Wednesday, March 30, 2011

New Housing Addition

Back in January, I bought this nice little, 2-chambered cedar bathouse on eBay. Now that I'm laid off for a few months, getting this bat house added to my backyard wildlife habitat was at the top of my "to do" list. Last week I bought a little can of water-based black paint and got the bat house painted. (Black keeps the house extra warm if the bats ever do move in and choose to use this house as a nursery colony.) See - 2 chambers! With nice rough wood that will make it easier for the bats to climb inside.

Instead of putting up a new pole, I decided to mount this bat house on the south-facing side of the tall bird-perching pole in the backyard. This pole is at the edge of my wildflower garden.
Yes, we still have a few snowbanks left in the yard!

Here I am attaching the bat house to the pole. I did it early this morning because the ground was still frozen and my ladder feet wouldn't sink into the mud yet.

New housing addition completed! Optimal mounting height is between 10-15 feet off the ground. I think it's probably around 11-12 feet high, but this is as high as I could achieve and still heed the "do not stand on or above this step" warning on my ladder.

I've never seen an abundance of bats in the backyard, but I'm hoping they might find this house and decide to take up residence. I'll keep you posted on whether any bats decide to move in. Does anyone have any ideas on how to attract them?

Sunday, March 27, 2011

Waterfowl Afternoon

It was a beautiful, sunny day here in southeastern Minnesota -- perfect for a drive thru the Whitewater Valley IBA this afternoon in search of migrating waterfowl. Here are some photos of what we found today.......

Greater Scaup
A handsome bird with a pretty light blue bill

Common Merganser, Male

But wait, there's more!
Two more male mergansers were escorting this pretty female down the Whitewater River.
We saw some Hooded Mergansers also, but they were pretty flighty and I wasn't able to get any photos of them.

These gulls blended in well with the ice still remaining on the edge of this pond. (That's a goose nesting box platform in the background and a muskrat lodge in the foreground.)

Here's a Canada Goose with a much smaller partner. Does anyone have a thought on ID of the smaller goose? Looking at my big Sibley guide, I'm wondering whether it might be a Richardson's or Lesser Canada Goose?
A few miles farther down the road, we came to a large pond with lots of waterfowl. Close to the road I got this great shot of a beautiful Canvasback duck. With my binoculars, I could even see his pretty red eye. Even though you can barely see the dark rust color of his head, he has the "unique head shape with long black bill and flat forehead" as described in my big Sibley guide.
At the other side of the pond there were lots of different ducks. We saw more Canvasbacks and also some Ring-Necked Ducks and even a couple of Northern Shovelers.
Go ahead and click on these photos for an enlarged view of all the different ducks here.

And here was a Canada Goose already occupying her next box platform.

Hope you enjoyed our lovely Minnesota spring afternoon!

Wednesday, March 23, 2011

A "Spring" Day in Minnesota

Since this has been a winter for the record books here in Minnesota, I guess there's really no reason we should have expected spring to arrive on schedule. It's just hard to believe that today could have been so awful when just 2 days ago it was 50 degrees and sunny!

Thunderstorms with heavy rain yesterday and last night gave way to heavy snow for much of the morning. It's a good thing there are still a few crabapples left on some of my trees for my robins!

Lots of juncos still in the backyard although the birdseed I spread on the ground for them was covered by snow in a very short time. Fortunately, they were able to scratch and scrounge around enough to find it.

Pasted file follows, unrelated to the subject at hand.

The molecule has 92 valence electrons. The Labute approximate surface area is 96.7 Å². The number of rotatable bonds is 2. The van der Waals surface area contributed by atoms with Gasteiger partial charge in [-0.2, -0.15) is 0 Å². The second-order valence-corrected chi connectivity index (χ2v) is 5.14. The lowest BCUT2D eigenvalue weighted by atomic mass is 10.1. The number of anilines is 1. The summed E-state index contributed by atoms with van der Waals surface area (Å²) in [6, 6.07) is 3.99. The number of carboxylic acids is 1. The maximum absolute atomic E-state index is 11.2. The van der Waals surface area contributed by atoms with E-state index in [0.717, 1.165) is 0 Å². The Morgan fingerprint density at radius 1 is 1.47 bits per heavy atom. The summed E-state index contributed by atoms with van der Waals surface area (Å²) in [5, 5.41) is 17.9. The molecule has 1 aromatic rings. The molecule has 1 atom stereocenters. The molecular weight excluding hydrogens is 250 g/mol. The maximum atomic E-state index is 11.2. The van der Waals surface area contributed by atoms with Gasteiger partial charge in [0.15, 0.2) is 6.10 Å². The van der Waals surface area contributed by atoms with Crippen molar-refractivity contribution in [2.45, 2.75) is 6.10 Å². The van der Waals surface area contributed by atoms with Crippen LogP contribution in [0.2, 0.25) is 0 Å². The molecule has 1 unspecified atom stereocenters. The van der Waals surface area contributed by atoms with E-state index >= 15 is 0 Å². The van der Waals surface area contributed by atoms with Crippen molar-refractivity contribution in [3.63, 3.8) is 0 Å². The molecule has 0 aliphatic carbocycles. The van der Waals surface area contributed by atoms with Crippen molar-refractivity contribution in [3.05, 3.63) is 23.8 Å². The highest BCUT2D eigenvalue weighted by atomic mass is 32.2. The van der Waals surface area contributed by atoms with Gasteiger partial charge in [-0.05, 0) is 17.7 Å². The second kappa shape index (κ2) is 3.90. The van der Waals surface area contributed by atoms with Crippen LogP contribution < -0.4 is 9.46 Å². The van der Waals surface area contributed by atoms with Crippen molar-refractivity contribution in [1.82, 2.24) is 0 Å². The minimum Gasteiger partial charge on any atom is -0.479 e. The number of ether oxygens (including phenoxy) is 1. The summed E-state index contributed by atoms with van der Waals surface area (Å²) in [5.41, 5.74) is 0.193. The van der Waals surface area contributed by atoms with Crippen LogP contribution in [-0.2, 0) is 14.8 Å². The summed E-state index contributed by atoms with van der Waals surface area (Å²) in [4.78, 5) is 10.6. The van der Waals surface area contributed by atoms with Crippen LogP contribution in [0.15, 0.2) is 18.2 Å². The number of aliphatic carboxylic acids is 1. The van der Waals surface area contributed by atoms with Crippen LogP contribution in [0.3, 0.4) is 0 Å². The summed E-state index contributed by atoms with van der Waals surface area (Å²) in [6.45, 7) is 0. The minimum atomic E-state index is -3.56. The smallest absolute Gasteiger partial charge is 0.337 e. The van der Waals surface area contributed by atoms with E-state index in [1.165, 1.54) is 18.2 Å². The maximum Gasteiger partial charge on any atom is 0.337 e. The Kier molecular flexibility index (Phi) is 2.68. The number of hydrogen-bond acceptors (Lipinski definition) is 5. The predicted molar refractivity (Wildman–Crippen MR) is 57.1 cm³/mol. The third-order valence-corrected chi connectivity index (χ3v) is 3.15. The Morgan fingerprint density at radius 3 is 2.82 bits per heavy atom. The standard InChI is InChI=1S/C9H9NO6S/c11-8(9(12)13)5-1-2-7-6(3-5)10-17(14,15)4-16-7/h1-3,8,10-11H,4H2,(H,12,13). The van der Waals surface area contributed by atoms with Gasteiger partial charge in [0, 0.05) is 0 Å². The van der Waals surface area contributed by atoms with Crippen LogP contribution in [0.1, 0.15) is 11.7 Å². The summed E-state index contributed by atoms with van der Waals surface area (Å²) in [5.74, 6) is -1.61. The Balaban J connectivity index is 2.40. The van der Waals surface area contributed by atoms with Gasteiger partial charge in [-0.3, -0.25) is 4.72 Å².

Little red squirrel took advantage of birdseed on top of this stump feeder. The snow doesn't seem to bother him at all.

Another little red squirrel discovered the full seed tray on my deck. I like how he uses his tail as a snow shield and also how his ears and whiskers collect and hold the snowflakes (click on the pic to enlarge it). They are little piggies, but still so cute & fun to watch.

Couldn't resist taking yet another cardinal photo. They're singing the spring songs, but still not actively asserting dominance for territorial rights in my backyard yet, so I'm still seeing a number of cardinals at the birdfeeders.

Here's a house finch, junco and goldfinch all taking advantage of the big birdfeeder. Just yesterday we noticed that grass in the backyard was actually starting to look a little greener!

It took a few attempts, but the downy woodpeckers finally remembered how to get inside the cage to the suet log. I had to put the cage back on the suet log because flocks of European starlings (who arrived back with the blackbirds and grackles) had picked this suet log clean. My starling trap has been getting a real workout this week (that's the topic for a future blog post.....)

Huge flocks of blackbirds arrived late last week. These are mostly common grackles and red-winged blackbirds, but I'm thinking there might be some rusty blackbirds and/or Brewer's blackbirds mixed in with these flocks too.

When we were out on a birding drive last Saturday afternoon, we got to hear and see some rusty blackbirds. They have a really distinctive song which I was able to identify with the help of my birdJam.

I don't know about you, but there's just something fundamentally wrong with seeing and hearing a spring/summer bird in this snowy landscape. (Maybe the birds think so too!) I'm pretty sure this is a first year male red-winged blackbird. Spots and wing bars are still visible, but it also looks like there might be a few of the red shoulder feathers appearing too.

And here's a really beautifully streaked female red-winged blackbird. The females are far less abundant at my backyard feeders, so I always consider it a rare privilege to see them -- especially this close!

The only nice thing about wintry weather this time of year is that we can be fairly certain it will be short-lived. Temps are are going to be pretty chilly for the next couple days, but highs in the 40s are predicted for the weekend. I've had my Nature's Window monitor turned on all day and am enjoying hearing all the spring bird songs even when it's just too nasty to spend much time outside.